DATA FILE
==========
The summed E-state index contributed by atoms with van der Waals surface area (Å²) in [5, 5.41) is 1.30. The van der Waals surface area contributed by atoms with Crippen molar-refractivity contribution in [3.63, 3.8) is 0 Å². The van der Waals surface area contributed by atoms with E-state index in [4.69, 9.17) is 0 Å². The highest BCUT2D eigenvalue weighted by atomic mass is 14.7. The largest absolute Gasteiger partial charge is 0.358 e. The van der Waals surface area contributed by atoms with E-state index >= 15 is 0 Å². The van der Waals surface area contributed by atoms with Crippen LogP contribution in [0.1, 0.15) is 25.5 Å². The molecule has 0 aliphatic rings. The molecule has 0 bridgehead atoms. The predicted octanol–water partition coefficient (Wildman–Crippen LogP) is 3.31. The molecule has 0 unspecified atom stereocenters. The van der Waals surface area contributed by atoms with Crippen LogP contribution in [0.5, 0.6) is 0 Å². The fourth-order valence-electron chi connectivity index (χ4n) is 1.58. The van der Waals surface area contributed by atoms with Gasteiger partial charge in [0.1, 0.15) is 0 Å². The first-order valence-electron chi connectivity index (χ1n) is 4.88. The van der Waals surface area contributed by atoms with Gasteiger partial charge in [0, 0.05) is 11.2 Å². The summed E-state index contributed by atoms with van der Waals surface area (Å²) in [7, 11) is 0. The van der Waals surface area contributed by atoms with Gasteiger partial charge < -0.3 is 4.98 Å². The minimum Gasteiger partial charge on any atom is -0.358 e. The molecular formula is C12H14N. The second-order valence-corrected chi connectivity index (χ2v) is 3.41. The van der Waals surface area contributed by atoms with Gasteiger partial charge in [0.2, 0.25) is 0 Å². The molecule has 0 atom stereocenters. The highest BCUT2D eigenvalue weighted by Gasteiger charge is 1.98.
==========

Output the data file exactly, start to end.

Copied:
The summed E-state index contributed by atoms with van der Waals surface area (Å²) in [5, 5.41) is 1.30. The van der Waals surface area contributed by atoms with Crippen molar-refractivity contribution in [3.63, 3.8) is 0 Å². The van der Waals surface area contributed by atoms with E-state index in [4.69, 9.17) is 0 Å². The highest BCUT2D eigenvalue weighted by atomic mass is 14.7. The largest absolute Gasteiger partial charge is 0.358 e. The van der Waals surface area contributed by atoms with E-state index >= 15 is 0 Å². The van der Waals surface area contributed by atoms with Crippen LogP contribution in [0.1, 0.15) is 25.5 Å². The molecule has 0 aliphatic rings. The molecule has 0 bridgehead atoms. The predicted octanol–water partition coefficient (Wildman–Crippen LogP) is 3.31. The molecule has 0 unspecified atom stereocenters. The van der Waals surface area contributed by atoms with Crippen LogP contribution in [0.5, 0.6) is 0 Å². The fourth-order valence-electron chi connectivity index (χ4n) is 1.58. The van der Waals surface area contributed by atoms with Gasteiger partial charge in [0.1, 0.15) is 0 Å². The first-order valence-electron chi connectivity index (χ1n) is 4.88. The van der Waals surface area contributed by atoms with Gasteiger partial charge in [0, 0.05) is 11.2 Å². The summed E-state index contributed by atoms with van der Waals surface area (Å²) in [7, 11) is 0. The van der Waals surface area contributed by atoms with Gasteiger partial charge < -0.3 is 4.98 Å². The minimum Gasteiger partial charge on any atom is -0.358 e. The molecular formula is C12H14N. The second-order valence-corrected chi connectivity index (χ2v) is 3.41. The van der Waals surface area contributed by atoms with Gasteiger partial charge in [0.2, 0.25) is 0 Å². The molecule has 0 atom stereocenters. The highest BCUT2D eigenvalue weighted by Gasteiger charge is 1.98.